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And I agree...there was no Doctor Called Celiac, who discovered the disease. AND I don't like the label as as "disease", either. <_<

I rather prefer, that I am a person with Celiac Disease.

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I say I have Celiac Disease.

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im so glad you girls mentioned "Celiac's" & "Celiacs"... so i didnt have to initiate ... i didnt want to be rude, but it does annoy me

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I often say "I can't eat gluten". Sometimes I add "it can make me very sick"

I think that 'Celiacs' is rather cute - younger people using their own terms to both convey that this is a limiting problem and that their generation is dealing with it in their own way.

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After many years on this forum, I have seen many personal references. What do you call yourself?

For example:

"I am Celiac"

"I have Celiac"

"I am a person who has Celiac Disease"

"I am a Celiac"

...just curious :D

I say "I have celiac" although I don't really tell very many people that since I'm self-diagnosed. Mostly I start out by saying I have food allergies (which is true, I'm allergic to shellfish, pork and mushrooms) and only explain further if I need to or they ask. I don't like to add the word disease on at the end and I think if I were talking about several "people with celiac" I would be tempted to say "celiacs" as in more than one person with celiac disease. I know that's probably bad, since several of you said it was annoying and impromper, but I see this as a cute short-cut to describe a group. What do you call a group of people with celiac disease when discusing celiac? It sounds very cumbersome to always have to say "individuals that have celiac disease".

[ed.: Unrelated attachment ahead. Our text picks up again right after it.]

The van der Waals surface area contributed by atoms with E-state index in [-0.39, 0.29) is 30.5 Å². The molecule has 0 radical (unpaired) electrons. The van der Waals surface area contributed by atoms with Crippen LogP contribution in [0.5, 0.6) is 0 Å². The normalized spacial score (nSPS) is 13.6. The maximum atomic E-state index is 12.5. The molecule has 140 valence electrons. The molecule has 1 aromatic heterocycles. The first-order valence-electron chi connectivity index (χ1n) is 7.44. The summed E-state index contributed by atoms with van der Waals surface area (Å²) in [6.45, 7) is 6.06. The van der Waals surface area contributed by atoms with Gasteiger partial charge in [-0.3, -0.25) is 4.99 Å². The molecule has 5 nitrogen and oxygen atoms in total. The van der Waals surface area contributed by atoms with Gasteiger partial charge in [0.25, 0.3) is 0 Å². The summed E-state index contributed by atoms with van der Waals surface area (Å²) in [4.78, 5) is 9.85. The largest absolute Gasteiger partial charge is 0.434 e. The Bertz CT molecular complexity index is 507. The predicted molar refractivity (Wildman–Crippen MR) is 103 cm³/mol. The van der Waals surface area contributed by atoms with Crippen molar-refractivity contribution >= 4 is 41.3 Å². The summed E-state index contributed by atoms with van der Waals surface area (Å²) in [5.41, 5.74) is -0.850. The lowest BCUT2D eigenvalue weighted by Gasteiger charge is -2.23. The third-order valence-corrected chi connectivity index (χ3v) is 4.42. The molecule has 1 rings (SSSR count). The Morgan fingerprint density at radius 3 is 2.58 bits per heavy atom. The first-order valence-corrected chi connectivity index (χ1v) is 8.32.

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I say, I don't eat gluten because it makes me sick. Then people either (a) ask me if I have celiac and I say the tests say no but since I have to be strictly gluten free, it doesn't matter much either way or (B) they say what is gluten? and I say that it's in wheat, barley and rye and give them a brief run down on what it does to me. I find a lot of people take the opportunity confess that they didn't really know what gluten free meant and since I didn't really either before it's nice to be able to explain so they don't feel stupid next time.

Wheat is my country's biggest crop and it still feels a bit odd that I'll never eat it again. Wheat as an ingredient I'm used to thinking of as evil nastiness, but those fields of waving grain are supposed = wholesome goodness!

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It really depends on who I'm speaking with. I usually say I have food allergies or that I cannot digest gluten. If the person has some type of medical background I will go ahead and say I suffer from celiac disease. It was not diagnosed by biopsy but it is just easier because somehow medical people don't take you seriously unless you name a diagnoses.